I spent 12 years as a professional journalist and another eight years as a freelancer who was published on a fairly regular basis. I still write occasionally, but not as much as I used to because of the reduced market in jobs that actually pay what the job is worth. As you said, if I don’t want to write for $20 for 750 words, don’t do it. I don’t do it.

I don’t because I realize something these aspiring writers who do write for that price don’t realize: the actual writing of an article is only a small percentage of the work you do. A 3,000 word feature — for which I would be paid between $375-$450 — I would write for a print magazine would take me anywhere from one-to-two hours to actually type, proof and edit. Maybe a little more. On that basis, a paycheck of $20 looks acceptable — $10 per hour, at least.

But when you take into consideration that before I ever sat down at the keyboard, I would put in anywhere from 60-150 hours research (depending on the complexity of the subject) even that $450 would shrink to about $3.00 per hour. These hopefuls — if they actually do due diligence, or even know how to do it — research is a hell of a lot more than looking at a Wikipedia page — are actually working for about six cents per hour. One trip to the library will put them in negative figures.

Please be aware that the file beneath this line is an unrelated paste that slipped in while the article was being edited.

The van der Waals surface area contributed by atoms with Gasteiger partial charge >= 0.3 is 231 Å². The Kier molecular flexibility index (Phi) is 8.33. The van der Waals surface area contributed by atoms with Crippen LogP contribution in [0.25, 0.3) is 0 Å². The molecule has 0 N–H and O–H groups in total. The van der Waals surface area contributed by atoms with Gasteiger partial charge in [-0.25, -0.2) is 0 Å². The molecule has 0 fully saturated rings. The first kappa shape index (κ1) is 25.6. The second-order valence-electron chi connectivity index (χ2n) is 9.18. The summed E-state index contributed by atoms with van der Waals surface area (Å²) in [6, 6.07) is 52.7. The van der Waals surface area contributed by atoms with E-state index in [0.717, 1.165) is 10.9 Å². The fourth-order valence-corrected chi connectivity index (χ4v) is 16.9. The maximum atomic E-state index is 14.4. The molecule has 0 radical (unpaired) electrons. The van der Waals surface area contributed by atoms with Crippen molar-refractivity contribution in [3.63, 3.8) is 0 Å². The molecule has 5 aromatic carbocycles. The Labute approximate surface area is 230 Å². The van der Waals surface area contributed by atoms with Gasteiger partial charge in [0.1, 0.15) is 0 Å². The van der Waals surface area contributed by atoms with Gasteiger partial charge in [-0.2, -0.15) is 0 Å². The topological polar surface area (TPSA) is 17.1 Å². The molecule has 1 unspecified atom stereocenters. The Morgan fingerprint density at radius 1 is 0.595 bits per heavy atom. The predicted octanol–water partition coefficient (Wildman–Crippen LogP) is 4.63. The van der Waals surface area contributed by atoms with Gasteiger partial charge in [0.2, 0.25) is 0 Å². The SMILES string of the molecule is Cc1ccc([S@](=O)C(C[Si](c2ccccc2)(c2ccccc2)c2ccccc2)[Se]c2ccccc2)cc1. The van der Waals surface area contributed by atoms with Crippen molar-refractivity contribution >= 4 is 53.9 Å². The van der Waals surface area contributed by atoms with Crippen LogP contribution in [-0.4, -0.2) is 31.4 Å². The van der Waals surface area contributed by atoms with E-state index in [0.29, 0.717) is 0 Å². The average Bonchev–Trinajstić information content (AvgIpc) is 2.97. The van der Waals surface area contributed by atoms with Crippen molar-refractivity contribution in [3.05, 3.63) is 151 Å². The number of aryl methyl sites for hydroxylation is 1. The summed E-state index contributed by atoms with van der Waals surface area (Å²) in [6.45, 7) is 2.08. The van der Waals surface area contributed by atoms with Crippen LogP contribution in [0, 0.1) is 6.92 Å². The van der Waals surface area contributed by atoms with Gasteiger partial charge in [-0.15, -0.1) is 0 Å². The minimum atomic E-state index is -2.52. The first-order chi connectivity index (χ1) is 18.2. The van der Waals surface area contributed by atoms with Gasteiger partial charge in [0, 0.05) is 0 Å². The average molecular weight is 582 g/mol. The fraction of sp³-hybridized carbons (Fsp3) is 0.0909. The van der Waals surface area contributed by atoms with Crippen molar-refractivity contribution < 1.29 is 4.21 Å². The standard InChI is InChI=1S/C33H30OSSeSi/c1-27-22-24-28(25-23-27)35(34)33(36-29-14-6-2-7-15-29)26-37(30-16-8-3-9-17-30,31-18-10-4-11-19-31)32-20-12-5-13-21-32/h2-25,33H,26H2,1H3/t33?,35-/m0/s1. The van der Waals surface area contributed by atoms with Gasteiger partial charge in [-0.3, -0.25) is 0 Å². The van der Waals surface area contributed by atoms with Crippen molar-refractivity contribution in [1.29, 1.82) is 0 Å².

I am a professional, as many who read this blog are. No one would expect an electrician or a plumber or a doctor or attorney to work for less than professional wages, so why should we? The skills needed to be a good writer — and a good journalist — are just a specialized and just a important as any other, so why should we settle for peanuts?

But the fact remains that the Internet is changing the shape of writing for a living. Many print magazines — those that are left these days — are getting the idea that they can pay cut rates as well by offering the same lame promise of exposure. What good is exposure if you’re not going to realize a reasonable return on it.

We need to find and support writer’s guilds that are going to assure the quality of the craft and those who profess to be good at it, and that will work to assure a reasonable pay for their members.

Let the wannabes work fall for the scams. But those of us who are actually professionals need to resist that “temptation” and insist on being paid a reasonable amount for high-quality work. There will be markets that will want the kind of quality we have to offer and who will pay for it. But we need to have an advocate who will help us fight for it.

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33 Dustin December 5, 2013 at 10:36 AM

Hey there would you mind stating which blog platform you’re working with?
I’m planning to start my own blog soon but I’m having
a hard time selecting between BlogEngine/Wordpress/B2evolution and Drupal.

The reason I ask is because your design seems different then most blogs and I’m
looking for something unique. P.S My apologies for getting
off-topic but I had to ask!

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34 John Soares December 5, 2013 at 11:48 AM

Self-hosted Wordpress.